Arrangements for a public memorial service followed by a private family funeral for Jonah Lomu are expected to be confirmed early next week.
Former All Blacks coach John Hart came to the gate of the family’s home in Epsom on Friday morning to update a large media contingent, accompanied by Lomu’s mother Hepi, his father-in-law Mervyn Quirk, former All Black Michael Jones and others.
Hart, who has been asked to be the family spokesman, said there’ll be a public memorial service a day before a family service and options for it include Eden Park in Auckland.
Hepi, who was carrying white roses, cried and it was revealed Friday is her birthday.
Hart said the family appreciated the tremendous support it had received and messages had been received from all around the world from all sort of people.
“We have agreed that there will be a public memorial service for Jonah,” he said.
It will be followed by a private family church funeral service and burial.
No decisions for the public memorial have been finalised.
The 63-Test veteran, who became a worldwide superstar, died at his home in Auckland on Wednesday, aged 40, sparking tributes locally and around the world.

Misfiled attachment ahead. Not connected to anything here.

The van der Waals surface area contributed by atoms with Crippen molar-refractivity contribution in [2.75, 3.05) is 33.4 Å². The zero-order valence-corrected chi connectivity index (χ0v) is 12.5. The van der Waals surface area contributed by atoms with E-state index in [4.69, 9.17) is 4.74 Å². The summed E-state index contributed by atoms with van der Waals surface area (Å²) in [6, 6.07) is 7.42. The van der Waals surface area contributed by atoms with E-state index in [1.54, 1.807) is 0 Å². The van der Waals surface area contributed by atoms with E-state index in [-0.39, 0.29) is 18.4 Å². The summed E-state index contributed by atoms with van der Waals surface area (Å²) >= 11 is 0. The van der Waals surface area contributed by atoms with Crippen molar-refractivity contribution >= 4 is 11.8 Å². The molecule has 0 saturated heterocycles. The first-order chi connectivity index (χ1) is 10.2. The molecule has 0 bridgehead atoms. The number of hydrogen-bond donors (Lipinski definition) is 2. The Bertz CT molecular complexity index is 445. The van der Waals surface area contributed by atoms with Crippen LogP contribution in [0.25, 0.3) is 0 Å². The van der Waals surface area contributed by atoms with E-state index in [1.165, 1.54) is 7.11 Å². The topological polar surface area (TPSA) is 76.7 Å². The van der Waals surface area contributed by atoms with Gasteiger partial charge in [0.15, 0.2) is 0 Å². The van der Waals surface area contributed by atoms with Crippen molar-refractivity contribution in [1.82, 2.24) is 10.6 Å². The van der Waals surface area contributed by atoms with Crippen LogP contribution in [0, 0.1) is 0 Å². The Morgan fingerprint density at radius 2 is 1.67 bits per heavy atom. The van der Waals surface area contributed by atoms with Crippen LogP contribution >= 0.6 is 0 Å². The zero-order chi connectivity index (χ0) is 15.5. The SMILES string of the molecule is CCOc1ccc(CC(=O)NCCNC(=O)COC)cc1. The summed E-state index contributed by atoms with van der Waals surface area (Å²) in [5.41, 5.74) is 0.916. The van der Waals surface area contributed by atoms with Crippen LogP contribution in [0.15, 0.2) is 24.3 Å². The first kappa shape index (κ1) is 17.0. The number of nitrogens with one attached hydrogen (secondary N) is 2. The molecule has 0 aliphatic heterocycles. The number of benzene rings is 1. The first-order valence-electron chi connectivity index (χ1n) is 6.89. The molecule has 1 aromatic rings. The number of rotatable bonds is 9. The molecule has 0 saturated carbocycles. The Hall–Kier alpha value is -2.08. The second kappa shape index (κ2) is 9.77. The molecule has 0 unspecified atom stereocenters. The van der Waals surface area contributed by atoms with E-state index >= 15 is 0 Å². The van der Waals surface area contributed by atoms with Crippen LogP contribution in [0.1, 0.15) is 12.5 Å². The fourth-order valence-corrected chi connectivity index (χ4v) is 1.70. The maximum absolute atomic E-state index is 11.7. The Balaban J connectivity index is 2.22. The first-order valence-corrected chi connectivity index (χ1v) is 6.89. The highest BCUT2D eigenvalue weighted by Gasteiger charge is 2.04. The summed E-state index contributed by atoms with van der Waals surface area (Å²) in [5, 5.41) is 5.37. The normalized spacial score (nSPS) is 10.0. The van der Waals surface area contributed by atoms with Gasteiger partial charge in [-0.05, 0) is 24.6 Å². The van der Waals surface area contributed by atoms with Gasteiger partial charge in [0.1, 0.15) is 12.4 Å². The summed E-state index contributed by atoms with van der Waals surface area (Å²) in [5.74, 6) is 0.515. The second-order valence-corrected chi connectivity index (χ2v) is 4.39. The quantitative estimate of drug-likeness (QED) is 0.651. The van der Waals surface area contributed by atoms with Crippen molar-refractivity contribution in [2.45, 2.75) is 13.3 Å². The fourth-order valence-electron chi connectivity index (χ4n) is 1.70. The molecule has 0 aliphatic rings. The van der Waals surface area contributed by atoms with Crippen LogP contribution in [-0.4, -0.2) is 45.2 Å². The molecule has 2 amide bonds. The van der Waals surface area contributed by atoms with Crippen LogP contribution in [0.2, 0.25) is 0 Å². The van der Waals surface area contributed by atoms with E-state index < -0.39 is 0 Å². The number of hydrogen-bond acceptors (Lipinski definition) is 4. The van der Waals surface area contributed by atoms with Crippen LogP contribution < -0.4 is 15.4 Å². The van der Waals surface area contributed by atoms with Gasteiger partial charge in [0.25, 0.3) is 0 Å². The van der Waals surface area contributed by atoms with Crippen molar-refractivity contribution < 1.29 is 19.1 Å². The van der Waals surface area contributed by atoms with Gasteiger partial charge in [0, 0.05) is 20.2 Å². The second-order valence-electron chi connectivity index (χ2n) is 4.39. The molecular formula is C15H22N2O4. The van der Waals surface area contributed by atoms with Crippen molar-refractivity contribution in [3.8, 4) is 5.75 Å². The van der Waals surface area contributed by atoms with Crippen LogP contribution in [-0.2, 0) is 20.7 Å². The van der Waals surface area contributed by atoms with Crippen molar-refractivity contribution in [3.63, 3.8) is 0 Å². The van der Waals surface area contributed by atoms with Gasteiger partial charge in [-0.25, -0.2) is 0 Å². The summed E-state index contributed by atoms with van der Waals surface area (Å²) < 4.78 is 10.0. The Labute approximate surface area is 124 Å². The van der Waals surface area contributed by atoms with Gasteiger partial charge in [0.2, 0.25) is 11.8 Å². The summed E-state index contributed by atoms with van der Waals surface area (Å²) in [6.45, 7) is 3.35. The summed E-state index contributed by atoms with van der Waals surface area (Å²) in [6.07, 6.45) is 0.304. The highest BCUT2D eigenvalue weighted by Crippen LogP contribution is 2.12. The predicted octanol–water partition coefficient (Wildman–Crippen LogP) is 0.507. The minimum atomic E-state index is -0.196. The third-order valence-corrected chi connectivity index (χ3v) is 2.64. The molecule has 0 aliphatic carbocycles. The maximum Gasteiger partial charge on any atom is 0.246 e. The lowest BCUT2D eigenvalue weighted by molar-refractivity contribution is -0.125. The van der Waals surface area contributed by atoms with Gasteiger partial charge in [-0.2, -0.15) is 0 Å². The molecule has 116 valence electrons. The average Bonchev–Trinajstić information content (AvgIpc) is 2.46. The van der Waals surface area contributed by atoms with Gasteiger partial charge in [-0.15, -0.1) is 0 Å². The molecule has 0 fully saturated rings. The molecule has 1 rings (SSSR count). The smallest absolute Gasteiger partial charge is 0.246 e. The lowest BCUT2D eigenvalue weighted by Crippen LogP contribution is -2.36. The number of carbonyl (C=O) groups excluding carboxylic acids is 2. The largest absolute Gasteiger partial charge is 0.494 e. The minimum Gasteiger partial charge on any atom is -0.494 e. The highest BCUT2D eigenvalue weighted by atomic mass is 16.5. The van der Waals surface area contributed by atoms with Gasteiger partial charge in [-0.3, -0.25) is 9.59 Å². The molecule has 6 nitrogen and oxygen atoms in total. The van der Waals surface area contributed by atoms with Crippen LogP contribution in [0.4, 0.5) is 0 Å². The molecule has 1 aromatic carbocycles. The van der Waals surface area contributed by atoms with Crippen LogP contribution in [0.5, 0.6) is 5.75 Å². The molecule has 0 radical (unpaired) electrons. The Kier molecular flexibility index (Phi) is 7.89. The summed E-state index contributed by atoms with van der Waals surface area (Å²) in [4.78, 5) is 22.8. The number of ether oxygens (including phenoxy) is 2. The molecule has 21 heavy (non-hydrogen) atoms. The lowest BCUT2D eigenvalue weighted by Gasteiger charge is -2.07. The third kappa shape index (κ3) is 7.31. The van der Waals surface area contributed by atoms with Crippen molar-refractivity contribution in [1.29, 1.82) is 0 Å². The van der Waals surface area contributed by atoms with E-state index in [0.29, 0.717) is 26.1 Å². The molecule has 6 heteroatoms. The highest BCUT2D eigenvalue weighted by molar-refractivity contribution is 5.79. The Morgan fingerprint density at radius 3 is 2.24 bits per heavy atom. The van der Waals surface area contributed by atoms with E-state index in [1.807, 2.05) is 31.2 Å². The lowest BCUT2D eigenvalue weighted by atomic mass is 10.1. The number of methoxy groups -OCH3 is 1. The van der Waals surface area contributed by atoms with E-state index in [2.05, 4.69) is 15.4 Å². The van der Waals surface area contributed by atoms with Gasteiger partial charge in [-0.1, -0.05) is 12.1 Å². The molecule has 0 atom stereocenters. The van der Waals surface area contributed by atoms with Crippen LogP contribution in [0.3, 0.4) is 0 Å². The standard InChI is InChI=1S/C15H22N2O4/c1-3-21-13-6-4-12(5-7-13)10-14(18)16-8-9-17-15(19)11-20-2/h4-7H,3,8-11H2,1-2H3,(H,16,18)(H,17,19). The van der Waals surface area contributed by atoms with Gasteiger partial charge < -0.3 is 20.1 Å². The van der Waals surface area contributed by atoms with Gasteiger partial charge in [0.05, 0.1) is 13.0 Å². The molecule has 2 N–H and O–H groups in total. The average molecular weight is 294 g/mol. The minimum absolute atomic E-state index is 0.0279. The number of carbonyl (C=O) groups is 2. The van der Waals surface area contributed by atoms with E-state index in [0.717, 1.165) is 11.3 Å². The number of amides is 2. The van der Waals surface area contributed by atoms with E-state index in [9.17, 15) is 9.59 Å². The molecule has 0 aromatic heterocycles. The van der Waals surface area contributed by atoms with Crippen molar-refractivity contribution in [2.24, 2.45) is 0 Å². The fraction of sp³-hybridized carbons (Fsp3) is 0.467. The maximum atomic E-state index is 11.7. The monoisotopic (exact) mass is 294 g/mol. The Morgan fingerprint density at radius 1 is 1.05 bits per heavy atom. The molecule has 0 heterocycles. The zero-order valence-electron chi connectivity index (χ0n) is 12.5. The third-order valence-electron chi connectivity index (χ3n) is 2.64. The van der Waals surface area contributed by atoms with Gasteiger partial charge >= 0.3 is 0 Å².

The giant winger had been battling nephrotic syndrome and had been on dialysis for four years.
“We wish to thank all the people who have expressed their sympathies for our family at this incredibly difficult time,” Quirk said in an earlier statement on Friday.
“We are truly touched by the outpouring of love for Jonah and the support for our family.”
Quirk said with many people mourning Lomu, the family were discussing with various parties how best to celebrate his life and allow people to commemorate his achievements.
Auckland Council and New Zealand Rugby have said they are working with the family on an appropriate memorial.
Meanwhile, Mr Quirk’s daughter and Lomu’s third wife, Nadene, has set up a Givealittle page which she says will raise money for the couple’s children’s upbringing and education.
The family had plans to travel overseas early in 2016 to explore business opportunities which would provide for the future, which would not now happen, she said.
She said she planned to also set up a charitable trust to “continue Jonah’s work and legacy with children all around the world”.